|We met this caterpillar at the cemetery yesterday when he landed on our windshield!|
Yesterday we went to visit the cemetery where our son is buried. He died just before birth, just minutes before Mother's Day. The timing might seem ironic, but it's a reminder that the children entrusted to us have a home in heaven, and we hope that they will all make it there some day. We have no idea how long we'll have with them. On Earth we prepare them to meet their creator as best we can, and they help us, too.
What does this have to do with Montessori? It has everything to do with it if we remember that the children in our care (even if they are "ours") belong to Him. Like the Madonna, we help them to grow in grace and knowledge. We teach them to have goals--including eternal ones. Maria Montessori wrote: "Man's growth is not just an increase; it is rather a constant metamorphosis....."
"Alleluia" came to visit the grave with us, although she didn't understand why we were there (John died 20 months before she was born). She was excited to see pinwheels and stuffed animals on the graves around us, and she wasn't interested in getting back in the car when it was time to go.
That's when our little friend the caterpillar landed on the windshield!
|Yikes! He just couldn't be contained!|
I grabbed some clover and grass, and we put them inside my coffee mug along with him. It was a nice distraction for Alleluia and since he was a VERY active caterpillar, he gave us something to watch and talk about during the long car ride back. He also reminded me that, just as caterpillars are creatures that go through an enormous transformation to become a moth or butterfly, we human beings live on in a very different way after death. This insect will build itself a chrysalis and be hidden from our eyes for a while, but then he will be a beautiful, graceful, aerial creature. Imagine how we will be transformed! We hope to leave this "valley of tears" and live with Love Himself.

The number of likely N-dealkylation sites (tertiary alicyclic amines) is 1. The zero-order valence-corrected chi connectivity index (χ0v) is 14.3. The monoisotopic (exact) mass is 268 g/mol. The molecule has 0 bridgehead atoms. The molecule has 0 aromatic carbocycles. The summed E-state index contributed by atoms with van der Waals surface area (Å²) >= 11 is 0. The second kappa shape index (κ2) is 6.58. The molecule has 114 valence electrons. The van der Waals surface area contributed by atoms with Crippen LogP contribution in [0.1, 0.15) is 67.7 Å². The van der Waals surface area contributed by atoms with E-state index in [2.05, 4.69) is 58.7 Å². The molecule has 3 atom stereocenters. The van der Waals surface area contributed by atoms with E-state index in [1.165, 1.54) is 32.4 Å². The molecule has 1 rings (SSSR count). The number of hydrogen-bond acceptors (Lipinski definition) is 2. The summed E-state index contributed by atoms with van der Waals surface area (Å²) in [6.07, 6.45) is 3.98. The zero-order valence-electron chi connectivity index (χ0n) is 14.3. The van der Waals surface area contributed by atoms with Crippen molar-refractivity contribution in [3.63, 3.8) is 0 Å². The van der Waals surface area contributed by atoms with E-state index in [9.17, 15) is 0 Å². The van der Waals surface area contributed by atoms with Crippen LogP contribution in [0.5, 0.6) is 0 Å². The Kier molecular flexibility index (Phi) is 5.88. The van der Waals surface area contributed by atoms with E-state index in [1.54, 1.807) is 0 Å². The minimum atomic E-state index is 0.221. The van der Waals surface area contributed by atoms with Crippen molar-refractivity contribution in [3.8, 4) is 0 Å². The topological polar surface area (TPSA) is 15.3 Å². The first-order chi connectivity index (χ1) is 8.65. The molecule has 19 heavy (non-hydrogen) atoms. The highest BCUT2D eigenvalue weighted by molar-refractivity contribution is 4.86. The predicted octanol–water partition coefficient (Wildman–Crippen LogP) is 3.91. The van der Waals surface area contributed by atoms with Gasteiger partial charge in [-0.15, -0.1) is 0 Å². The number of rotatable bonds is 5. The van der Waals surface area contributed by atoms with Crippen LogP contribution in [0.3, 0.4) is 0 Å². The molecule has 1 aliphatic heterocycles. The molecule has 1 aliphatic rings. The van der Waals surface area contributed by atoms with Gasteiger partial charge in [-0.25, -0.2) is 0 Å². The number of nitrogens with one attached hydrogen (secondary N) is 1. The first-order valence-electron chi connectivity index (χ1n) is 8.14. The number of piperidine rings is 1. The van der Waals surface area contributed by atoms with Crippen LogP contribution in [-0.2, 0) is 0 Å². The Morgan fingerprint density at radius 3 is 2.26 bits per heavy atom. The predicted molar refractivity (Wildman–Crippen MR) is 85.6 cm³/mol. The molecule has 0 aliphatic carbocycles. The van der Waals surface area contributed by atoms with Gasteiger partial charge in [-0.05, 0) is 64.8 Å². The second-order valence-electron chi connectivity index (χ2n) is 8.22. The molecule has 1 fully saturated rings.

|Saying goodbye to Mr. Caterpillar.....|
[Parents with a deep respect for children] will no longer consider the child as something begotten by themselves alone and, as such, their property to do with as they please. They will rather be vividly conscious, instead, that the child belongs to God rather than to them, existing for God rather than for them, and that they have received from God's own hand this dependent and helpless infant..." (p. 13 The Child in the Church)
"Bittersweet" is the simplest word to describe mixed emotions. Children see and experience "bittersweet" every day, so we shouldn't be afraid for them to witness our encounters with it, too. It's okay for children to see us cry or be sad, and they watch us very carefully to see how we handle our emotions. It takes humility and trust to face suffering and turn it over to God, and this is just what children need to see in us. We also need to share with them our beliefs about death, which teach them so much about life!
In the end we delivered the caterpillar to this statue of Our Lady behind school. It's surrounded by flowers and bushes--a reminder of Mary. Who better to understand suffering and joy than she who stood at the foot of the cross and experienced the first Easter? May we enter her embrace one day in paradise!